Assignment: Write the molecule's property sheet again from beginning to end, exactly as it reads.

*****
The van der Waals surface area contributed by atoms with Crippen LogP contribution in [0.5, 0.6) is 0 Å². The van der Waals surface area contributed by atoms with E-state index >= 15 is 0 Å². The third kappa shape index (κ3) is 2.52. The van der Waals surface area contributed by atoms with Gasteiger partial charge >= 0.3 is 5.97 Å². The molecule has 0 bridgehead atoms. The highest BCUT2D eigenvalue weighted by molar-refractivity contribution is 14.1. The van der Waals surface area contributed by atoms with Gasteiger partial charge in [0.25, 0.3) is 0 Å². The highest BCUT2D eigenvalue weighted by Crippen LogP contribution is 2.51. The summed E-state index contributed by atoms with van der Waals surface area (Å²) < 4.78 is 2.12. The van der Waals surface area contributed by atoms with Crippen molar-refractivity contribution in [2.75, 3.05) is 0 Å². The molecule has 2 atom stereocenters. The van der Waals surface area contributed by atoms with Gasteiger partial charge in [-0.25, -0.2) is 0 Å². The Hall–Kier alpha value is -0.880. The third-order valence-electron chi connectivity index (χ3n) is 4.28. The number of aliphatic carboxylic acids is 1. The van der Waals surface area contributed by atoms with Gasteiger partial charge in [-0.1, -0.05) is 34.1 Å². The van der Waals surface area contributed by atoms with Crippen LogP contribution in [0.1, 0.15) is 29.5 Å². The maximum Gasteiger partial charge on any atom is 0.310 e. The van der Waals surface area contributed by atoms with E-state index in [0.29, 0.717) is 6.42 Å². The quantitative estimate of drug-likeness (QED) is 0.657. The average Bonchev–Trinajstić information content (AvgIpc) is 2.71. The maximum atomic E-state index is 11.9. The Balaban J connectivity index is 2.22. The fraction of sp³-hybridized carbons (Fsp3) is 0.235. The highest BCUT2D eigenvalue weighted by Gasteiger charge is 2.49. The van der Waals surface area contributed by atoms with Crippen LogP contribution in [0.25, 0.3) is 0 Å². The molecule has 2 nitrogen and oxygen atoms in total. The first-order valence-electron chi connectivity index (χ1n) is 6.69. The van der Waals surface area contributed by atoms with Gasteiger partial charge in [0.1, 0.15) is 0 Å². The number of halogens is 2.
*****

The van der Waals surface area contributed by atoms with Crippen LogP contribution in [0.5, 0.6) is 0 Å². The van der Waals surface area contributed by atoms with E-state index >= 15 is 0 Å². The third kappa shape index (κ3) is 2.52. The van der Waals surface area contributed by atoms with Gasteiger partial charge >= 0.3 is 5.97 Å². The molecule has 0 bridgehead atoms. The highest BCUT2D eigenvalue weighted by molar-refractivity contribution is 14.1. The van der Waals surface area contributed by atoms with Gasteiger partial charge in [0.25, 0.3) is 0 Å². The highest BCUT2D eigenvalue weighted by Crippen LogP contribution is 2.51. The summed E-state index contributed by atoms with van der Waals surface area (Å²) < 4.78 is 2.12. The van der Waals surface area contributed by atoms with Crippen molar-refractivity contribution in [2.75, 3.05) is 0 Å². The molecule has 2 atom stereocenters. The van der Waals surface area contributed by atoms with Gasteiger partial charge in [-0.25, -0.2) is 0 Å². The Hall–Kier alpha value is -0.880. The third-order valence-electron chi connectivity index (χ3n) is 4.28. The number of aliphatic carboxylic acids is 1. The van der Waals surface area contributed by atoms with Gasteiger partial charge in [-0.1, -0.05) is 34.1 Å². The van der Waals surface area contributed by atoms with Crippen LogP contribution in [0.1, 0.15) is 29.5 Å². The maximum Gasteiger partial charge on any atom is 0.310 e. The van der Waals surface area contributed by atoms with E-state index in [0.29, 0.717) is 6.42 Å². The quantitative estimate of drug-likeness (QED) is 0.657. The average Bonchev–Trinajstić information content (AvgIpc) is 2.71. The maximum atomic E-state index is 11.9. The Balaban J connectivity index is 2.22. The fraction of sp³-hybridized carbons (Fsp3) is 0.235. The highest BCUT2D eigenvalue weighted by Gasteiger charge is 2.49. The van der Waals surface area contributed by atoms with Crippen LogP contribution in [0.25, 0.3) is 0 Å². The molecule has 2 nitrogen and oxygen atoms in total. The first-order valence-electron chi connectivity index (χ1n) is 6.69. The van der Waals surface area contributed by atoms with Gasteiger partial charge in [0.1, 0.15) is 0 Å². The number of halogens is 2.